INSIGHTS
RULES & REGULATIONS
UPFRONT
ESG Interest Piqued
2021 Best in Class DC Providers
Ramping Up Offerings
Annuities Still Misunderstood
Student Loan Repayment
FIDUCIARY FORUM
INSIDE ANGLE
PLAN PROFILE
PLANSPONSOR - December 2021 - January 2022 - Cover1
PLANSPONSOR - December 2021 - January 2022 - Cover2
PLANSPONSOR - December 2021 - January 2022 - 1
PLANSPONSOR - December 2021 - January 2022 - 2
PLANSPONSOR - December 2021 - January 2022 - 3
PLANSPONSOR - December 2021 - January 2022 - INSIGHTS
PLANSPONSOR - December 2021 - January 2022 - 5
PLANSPONSOR - December 2021 - January 2022 - RULES & REGULATIONS
PLANSPONSOR - December 2021 - January 2022 - 7
PLANSPONSOR - December 2021 - January 2022 - 8
PLANSPONSOR - December 2021 - January 2022 - 9
PLANSPONSOR - December 2021 - January 2022 - UPFRONT
PLANSPONSOR - December 2021 - January 2022 - 11
PLANSPONSOR - December 2021 - January 2022 - 12
PLANSPONSOR - December 2021 - January 2022 - 13
PLANSPONSOR - December 2021 - January 2022 - 14
PLANSPONSOR - December 2021 - January 2022 - 15
PLANSPONSOR - December 2021 - January 2022 - ESG Interest Piqued
PLANSPONSOR - December 2021 - January 2022 - 17
PLANSPONSOR - December 2021 - January 2022 - 18
PLANSPONSOR - December 2021 - January 2022 - 19
PLANSPONSOR - December 2021 - January 2022 - 2021 Best in Class DC Providers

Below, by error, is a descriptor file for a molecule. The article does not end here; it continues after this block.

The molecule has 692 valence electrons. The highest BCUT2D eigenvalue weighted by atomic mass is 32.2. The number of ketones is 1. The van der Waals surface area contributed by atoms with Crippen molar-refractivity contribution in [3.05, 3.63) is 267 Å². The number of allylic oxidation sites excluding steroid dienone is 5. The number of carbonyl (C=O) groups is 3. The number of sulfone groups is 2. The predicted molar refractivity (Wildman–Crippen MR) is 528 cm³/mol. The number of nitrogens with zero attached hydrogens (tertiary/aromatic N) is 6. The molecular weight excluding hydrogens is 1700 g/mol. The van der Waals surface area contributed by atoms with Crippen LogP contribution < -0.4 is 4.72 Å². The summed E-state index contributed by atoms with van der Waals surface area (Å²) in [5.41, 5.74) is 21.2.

PLANSPONSOR - December 2021 - January 2022 - 21
PLANSPONSOR - December 2021 - January 2022 - 22
PLANSPONSOR - December 2021 - January 2022 - 23
PLANSPONSOR - December 2021 - January 2022 - 24
PLANSPONSOR - December 2021 - January 2022 - 25
PLANSPONSOR - December 2021 - January 2022 - 26
PLANSPONSOR - December 2021 - January 2022 - 27
PLANSPONSOR - December 2021 - January 2022 - 28
PLANSPONSOR - December 2021 - January 2022 - 29
PLANSPONSOR - December 2021 - January 2022 - Ramping Up Offerings
PLANSPONSOR - December 2021 - January 2022 - 31
PLANSPONSOR - December 2021 - January 2022 - 32
PLANSPONSOR - December 2021 - January 2022 - 33
PLANSPONSOR - December 2021 - January 2022 - Annuities Still Misunderstood
PLANSPONSOR - December 2021 - January 2022 - 35
PLANSPONSOR - December 2021 - January 2022 - Student Loan Repayment
PLANSPONSOR - December 2021 - January 2022 - 37
PLANSPONSOR - December 2021 - January 2022 - FIDUCIARY FORUM
PLANSPONSOR - December 2021 - January 2022 - INSIDE ANGLE
PLANSPONSOR - December 2021 - January 2022 - PLAN PROFILE
PLANSPONSOR - December 2021 - January 2022 - Cover3
PLANSPONSOR - December 2021 - January 2022 - Cover4